We’re the Millers

We’re the Millers

Also opening this week:

• Elysium ★★★½

We’re the Millers

Rating

Directed by Rawson Marshall Thurber. Starring Jennifer Aniston, Ed Helms, Jason Sudeikis, Nick Offerman, Will Poulter, Emma Roberts, Tomer Sisley, Lunden De’Leon, Luis Guzman, Thomas Lennon, Kathryn Hahn, Ken Marino. Written by Sean Anders, John Morris.

A profane yet genteel drug smuggling road comedy from Dodgeball director Rawson Marshall Thurber, We’re the Millers is predictable and formulaic to a hilt, but also has a goofy, likable streak that leaves a smile across your face. This one doesn’t reinvent the genre, but a good cast, upbeat atmosphere, and some choice gags keep things lively. 

There seems to be a thin line between dark and funny in contemporary comedy: recent films like Identity Thief, The Hangover Part III, and The Heat have all sacrificed laughs in favour of a more somber tone that tended to drag those film down. We’re the Millers plays things just slightly lighter – while still maintaining a vaguely serious tone that keeps a real-world threat plausible – and straddles the line successfully. 

Jason Sudeikis stars as small-time pot dealer David Clark, who runs into debt with local drug kingpin Brad Gurdlinger (Ed Helms) after his cash – and stash – is stolen by a youth gang. Brad gives him a choice: the debt can be wiped clean – and David can make an extra $100 grand – if he’ll transport a “smidge” of grass into the US from Mexico. 

While David doesn’t have much faith in his abilities as a drug smuggler, he gets a bright idea after seeing a clueless family in a RV. With stripper Rose (Jennifer Aniston), teenage runaway Casey (Emma Roberts), and oblivious neighbor Kenny (Will Poulter), he forms “The Millers”: a vacationing family in Mexico who just happen to be carrying marijuana in every nook and cranny of their massive RV.

The setup – with a little Cheech and Chong’s Up in Smoke vibe – is ripe for comedy riffing, and the cast doesn’t disappoint: SNL vet Sudeikis has a lot of fun attempting to balance his character’s cover with his with his true nature, while Aniston – in her mid-40s, but as beautiful as ever – gets to strut her stuff in a Flashdance-inspired striptease. But Poulter is the real breakout star here: as the squeaky-clean, virginal Kenny, his deadpan innocence results in some of the film’s biggest laughs.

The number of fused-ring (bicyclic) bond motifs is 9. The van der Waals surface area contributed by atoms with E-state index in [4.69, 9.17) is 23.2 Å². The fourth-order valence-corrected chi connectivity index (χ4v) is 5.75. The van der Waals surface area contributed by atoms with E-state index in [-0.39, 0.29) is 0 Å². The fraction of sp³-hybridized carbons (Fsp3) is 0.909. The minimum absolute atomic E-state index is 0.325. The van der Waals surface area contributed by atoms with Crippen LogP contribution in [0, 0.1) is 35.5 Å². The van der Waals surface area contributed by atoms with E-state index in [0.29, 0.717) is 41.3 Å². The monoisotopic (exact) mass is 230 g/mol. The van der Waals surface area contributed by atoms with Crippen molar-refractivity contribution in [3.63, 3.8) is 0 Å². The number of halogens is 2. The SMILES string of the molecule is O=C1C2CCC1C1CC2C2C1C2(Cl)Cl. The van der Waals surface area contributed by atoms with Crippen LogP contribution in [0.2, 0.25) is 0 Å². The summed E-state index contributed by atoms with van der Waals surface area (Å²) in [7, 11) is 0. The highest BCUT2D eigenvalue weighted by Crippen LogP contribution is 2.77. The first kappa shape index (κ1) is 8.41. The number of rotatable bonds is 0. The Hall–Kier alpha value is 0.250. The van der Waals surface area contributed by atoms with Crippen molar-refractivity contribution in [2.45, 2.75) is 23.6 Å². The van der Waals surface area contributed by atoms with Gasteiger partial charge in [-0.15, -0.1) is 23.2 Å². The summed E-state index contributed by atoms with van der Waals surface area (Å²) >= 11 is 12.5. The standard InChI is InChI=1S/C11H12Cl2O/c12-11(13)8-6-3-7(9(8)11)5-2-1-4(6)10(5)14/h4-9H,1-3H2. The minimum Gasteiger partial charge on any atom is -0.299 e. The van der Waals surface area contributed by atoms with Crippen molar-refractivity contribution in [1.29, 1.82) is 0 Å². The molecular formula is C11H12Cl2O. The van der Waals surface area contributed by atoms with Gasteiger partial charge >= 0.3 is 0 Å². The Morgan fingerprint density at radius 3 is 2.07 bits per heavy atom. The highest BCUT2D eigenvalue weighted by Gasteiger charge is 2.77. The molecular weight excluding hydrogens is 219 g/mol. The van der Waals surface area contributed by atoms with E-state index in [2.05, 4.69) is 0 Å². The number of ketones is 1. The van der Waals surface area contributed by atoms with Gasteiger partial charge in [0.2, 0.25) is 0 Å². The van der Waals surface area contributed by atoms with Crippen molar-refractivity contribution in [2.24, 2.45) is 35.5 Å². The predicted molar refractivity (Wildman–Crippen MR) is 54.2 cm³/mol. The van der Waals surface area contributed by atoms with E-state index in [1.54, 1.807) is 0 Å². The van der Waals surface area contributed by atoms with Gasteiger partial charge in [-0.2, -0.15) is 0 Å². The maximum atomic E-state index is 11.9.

Structure and pacing however, are somewhat problematic. The film’s key event takes place with half of the movie left to transpire, resulting in a lot of wheel-spinning as things slowly reach their expected conclusion. There are few surprises along the way – wouldja believe this ragtag group actually (sniffle) learns to work as a real family along the way – but the light tone helps to keep things fun. 

A game supporting cast is also on hand to liven things up: Parks and Recreation’s Nick Offerman and Kathryn Hahn play RV-driving parents the group meets along the way, while Tomer Sisley (Largo Winch) plays a Mexican drug lord chasing them down. The State veterans Ken Marino and Thomas Lennon also show up in brief roles; Luis Guzman features in an uncomfortable cameo as a Mexican policeman. 

We’re the Millers was a surprise hit in the US, more than tripling its modest $30 million budget in its first three weeks of release (handily topping the superior sci-fi blockbuster Elysium, which it went head-to-head with). It may not amount to much, but there’s clearly a market for this kind of amiable, easy-going comedy, and that’s exactly what this film delivers. 

Stick around through the closing credits for a gag reel that contains one real highlight: a Candid Camera-like prank on Aniston that features the familiar Friends theme. Clearly, the cast & crew were having a good time making this film.


Jason Pirodsky

Hailing from Syracuse, New York, Jason Pirodsky made his way to Prague via Miami and has stuck around, for better and worse, since 2004. A member of the Online Film Critics Society (www.ofcs.org), some of his favorite movies include O Lucky Man!, El Topo, Berlin Alexanderplatz, and Hellzapoppin'. Follow him on Twitter for some (slightly) more concise reviews.

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